© 2009, Doug Davin and Diana Morris
[Featured Breakthrough Skill—High Possibility Thinking: Set great expectations]

The great Hudson School landscape artist Joseph Turner, famous for using vibrant colors in his bigger-than-life paintings, was once asked, “Why do you paint in such extravagant colors? You don’t see those colors in nature.”

“Yes, that’s true,” he replied, “but don’t you wish you did?”

The questions you ask are a frame you draw around the future you’re creating. Ask yourself negative, uninspiring questions like, “Where does Joe get the nerve to talk to my manager that way about me?” “Isn’t this the third time this year a client tried to cheat me out of my fees?” and “Why would Joann exclude me from that meeting? What did I ever do to her?” and the frame will fill with negative, uninspiring ideas and experiences because that’s what these questions set you up to expect. Your mind goes on the lookout for downbeat answers.

On the other hand, upbeat questions that focus on building a better future draw an entirely different frame for you to fill. For example:

“Where does Joe get the nerve to talk to my manager that way about me?”
“Isn’t this the third time this year a client tried to cheat me out of my fees?”
“Why would Joann exclude me from that meeting? What did I ever do to her?”

“How can I build a stronger relationship with Joe so he’s comfortable coming directly to me in the future rather than going to my manager with feedback?”
“How can I tighten the language in my contracts and improve communication with my clients so that the project scope and fees are crystal clear?”
“What can I do to be sure Joann includes me when there’s a meeting where my expertise is needed? How can I begin to strengthen my relationship and reputation with her?”

Listen for the language of hope and possibility:

• “How can I build…?”

• “How can I improve communication…?”

• “How can I begin to strengthen …?”

Vision and grit
Bring this fresh thinking about the importance of the words you choose into the conflict arena, and you’ve got both a unique asset and a big challenge. Nowhere is watching your language more valuable—or tougher—than in a conflict when emotions are stirred up and anger is prodding you to use caustic words and take drastic action. Here’s where emotional wisdom gives you the vision and grit to think about the future you want to create and tame your tongue so it works for you, not against you.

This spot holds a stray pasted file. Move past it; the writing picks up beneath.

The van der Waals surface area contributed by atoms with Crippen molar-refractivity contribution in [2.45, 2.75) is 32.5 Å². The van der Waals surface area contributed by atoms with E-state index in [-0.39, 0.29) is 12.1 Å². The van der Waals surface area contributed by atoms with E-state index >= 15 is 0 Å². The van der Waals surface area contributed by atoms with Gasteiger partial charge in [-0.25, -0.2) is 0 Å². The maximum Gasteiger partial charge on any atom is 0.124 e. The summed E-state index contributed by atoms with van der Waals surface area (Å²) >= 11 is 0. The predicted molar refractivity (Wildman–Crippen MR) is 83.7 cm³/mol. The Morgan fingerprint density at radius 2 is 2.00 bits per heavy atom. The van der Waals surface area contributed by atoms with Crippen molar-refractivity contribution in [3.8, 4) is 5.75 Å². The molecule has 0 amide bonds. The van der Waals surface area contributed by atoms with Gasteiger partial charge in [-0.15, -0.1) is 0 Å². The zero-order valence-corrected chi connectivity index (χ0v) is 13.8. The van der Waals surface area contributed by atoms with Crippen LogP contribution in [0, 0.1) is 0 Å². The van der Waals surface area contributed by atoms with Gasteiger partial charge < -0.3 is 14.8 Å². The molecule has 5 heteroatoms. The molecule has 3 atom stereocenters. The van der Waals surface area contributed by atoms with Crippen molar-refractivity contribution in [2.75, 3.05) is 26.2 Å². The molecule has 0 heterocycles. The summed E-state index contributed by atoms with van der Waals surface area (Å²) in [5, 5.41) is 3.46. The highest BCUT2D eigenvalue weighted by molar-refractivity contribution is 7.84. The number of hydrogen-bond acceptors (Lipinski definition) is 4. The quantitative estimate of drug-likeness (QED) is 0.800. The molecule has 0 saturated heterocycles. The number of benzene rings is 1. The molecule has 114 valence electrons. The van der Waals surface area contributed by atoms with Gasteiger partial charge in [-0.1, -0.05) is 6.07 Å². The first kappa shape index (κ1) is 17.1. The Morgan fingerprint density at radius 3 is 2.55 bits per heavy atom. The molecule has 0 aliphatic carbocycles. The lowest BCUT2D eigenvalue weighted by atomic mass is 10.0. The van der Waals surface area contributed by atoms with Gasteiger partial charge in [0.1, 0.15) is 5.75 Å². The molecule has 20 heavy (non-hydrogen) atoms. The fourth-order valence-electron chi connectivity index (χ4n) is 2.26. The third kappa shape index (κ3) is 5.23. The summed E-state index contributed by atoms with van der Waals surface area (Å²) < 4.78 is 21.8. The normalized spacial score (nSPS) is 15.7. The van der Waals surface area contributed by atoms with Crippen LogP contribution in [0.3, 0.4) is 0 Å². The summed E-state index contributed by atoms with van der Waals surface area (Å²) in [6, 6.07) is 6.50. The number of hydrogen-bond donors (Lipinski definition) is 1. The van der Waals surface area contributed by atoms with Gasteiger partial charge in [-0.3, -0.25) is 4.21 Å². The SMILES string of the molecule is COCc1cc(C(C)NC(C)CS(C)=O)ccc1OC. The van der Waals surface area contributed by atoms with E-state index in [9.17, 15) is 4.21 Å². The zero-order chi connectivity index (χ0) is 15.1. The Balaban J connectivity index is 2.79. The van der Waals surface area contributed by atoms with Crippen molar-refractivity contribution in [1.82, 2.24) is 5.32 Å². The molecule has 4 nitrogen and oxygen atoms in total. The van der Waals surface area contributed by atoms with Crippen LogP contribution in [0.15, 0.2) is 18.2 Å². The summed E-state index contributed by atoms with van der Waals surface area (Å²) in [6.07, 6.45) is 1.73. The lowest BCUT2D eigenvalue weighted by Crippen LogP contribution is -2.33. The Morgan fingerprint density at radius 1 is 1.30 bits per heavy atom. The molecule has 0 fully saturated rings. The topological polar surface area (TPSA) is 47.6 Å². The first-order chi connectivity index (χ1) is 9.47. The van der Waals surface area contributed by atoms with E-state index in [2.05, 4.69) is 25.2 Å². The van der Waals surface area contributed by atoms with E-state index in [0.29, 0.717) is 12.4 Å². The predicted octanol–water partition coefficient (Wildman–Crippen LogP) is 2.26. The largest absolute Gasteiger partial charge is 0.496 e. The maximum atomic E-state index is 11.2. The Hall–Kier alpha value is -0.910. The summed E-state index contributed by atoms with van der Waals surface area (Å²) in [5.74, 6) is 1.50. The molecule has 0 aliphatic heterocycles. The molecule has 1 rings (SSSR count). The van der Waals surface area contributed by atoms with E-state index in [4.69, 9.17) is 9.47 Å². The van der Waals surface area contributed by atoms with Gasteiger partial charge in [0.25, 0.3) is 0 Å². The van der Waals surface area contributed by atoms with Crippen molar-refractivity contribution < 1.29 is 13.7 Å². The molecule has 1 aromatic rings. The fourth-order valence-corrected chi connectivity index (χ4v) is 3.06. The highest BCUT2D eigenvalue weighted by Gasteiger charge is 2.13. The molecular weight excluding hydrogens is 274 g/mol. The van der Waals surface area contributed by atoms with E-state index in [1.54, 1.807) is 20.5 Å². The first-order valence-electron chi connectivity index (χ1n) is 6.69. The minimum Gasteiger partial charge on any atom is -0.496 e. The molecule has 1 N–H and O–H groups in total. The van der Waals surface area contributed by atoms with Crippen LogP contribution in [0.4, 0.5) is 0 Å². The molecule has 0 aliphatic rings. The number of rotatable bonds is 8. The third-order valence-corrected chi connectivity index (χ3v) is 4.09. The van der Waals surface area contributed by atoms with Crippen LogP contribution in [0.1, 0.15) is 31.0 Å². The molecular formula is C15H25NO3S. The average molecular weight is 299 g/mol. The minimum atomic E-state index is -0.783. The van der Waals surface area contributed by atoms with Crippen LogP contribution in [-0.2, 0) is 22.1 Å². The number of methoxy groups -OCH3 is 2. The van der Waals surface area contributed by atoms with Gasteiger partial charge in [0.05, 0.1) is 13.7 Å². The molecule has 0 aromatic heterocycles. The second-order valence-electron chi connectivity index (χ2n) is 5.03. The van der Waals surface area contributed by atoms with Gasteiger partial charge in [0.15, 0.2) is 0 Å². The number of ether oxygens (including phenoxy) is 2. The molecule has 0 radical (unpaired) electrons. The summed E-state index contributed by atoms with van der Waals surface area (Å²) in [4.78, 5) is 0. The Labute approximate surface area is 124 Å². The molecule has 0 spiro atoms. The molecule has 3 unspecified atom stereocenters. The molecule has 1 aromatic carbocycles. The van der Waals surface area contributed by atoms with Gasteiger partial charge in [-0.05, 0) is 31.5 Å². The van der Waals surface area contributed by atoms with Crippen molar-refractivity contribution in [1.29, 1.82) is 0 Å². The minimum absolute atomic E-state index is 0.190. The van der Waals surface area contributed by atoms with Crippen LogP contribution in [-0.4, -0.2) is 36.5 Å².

Reframing also applies to your general word choice, helping you express negative situations in empowering, future-focused terms, like this:

“I just can’t get along with them.”
“Her requests are totally unreasonable.”
“She’s just so political. She’ll do anything to get ahead of you.”
“His bluntness is totally demotivating.”
“I worked for six months on that project and they dismissed the whole thing in less than five minutes.”

“I’m determined to improve that relationship.”
“She often asks for things that stretch my abilities, but I’ll give her requests my best effort.”
“I want to be careful to work with Gwenn in constructive ways that are also sensitive to her concerns.”
“He needs to learn how to deliver a tough message in a way that doesn’t stop people from trying again.”
“They didn’t see the merit in my ideas, and decided not to go ahead with it. But there were a few ideas they liked. I’m going to see if any of it is salvageable.”

Once again, hear the phrases in the reframed statements that signal future-focused thinking:

• “I’m determined to…”

• “I’ll give [them] my best effort…”

• “I want to work in constructive ways…”

• “I’m going to…”

The Frame and the Reframe describe the same situation, but in different terms. And here’s the most important thing: the statements in both columns are correct, but the Frame statements will keep you trapped in the negative energy of the experience, while the Reframe statements will open your mind to possibilities and help you and your colleagues keep a hopeful eye out for ways to partner in creating them.

Just imagine the breakthroughs you’d build if you deliberately chose to see the next conflict in your work life not as a fight, but as a chance to work through an issue together. Not as a failure, but as a chance to grow and learn the best way to handle similar situations in the future. Not as the end of a relationship, but as the start of a stronger one, based on better understanding and respect.

Author's Bio: 

Doug Davin and Diana Morris are authors and coaches at breakthroughskills.com, a professional self-improvement community and webstore. Their original resources—Rapid-Read™ Handbooks and Workbooks, free BTS QuickTools?, Breakthrough Coaching, Workshops, and Telesession calls—zero-in on seven Breakthrough Skills you need to reach the highest levels of success and enjoy your work—every day.

“You know you’ve got a great future ahead of you. We know it too, and we’re serious about helping you. Contact us at info@breakthroughskills.com or call toll-free: 1-877-512-3400.” Also visit their site at www.breakthroughskills.com

Additional Resources on Communication Skills can be found at:

Website Directory for Communication Skills
Articles on Communication Skills
Products for Communication Skills
Discussion Board
Diana Morris and Doug Davin, The Official Guides to Communication Skills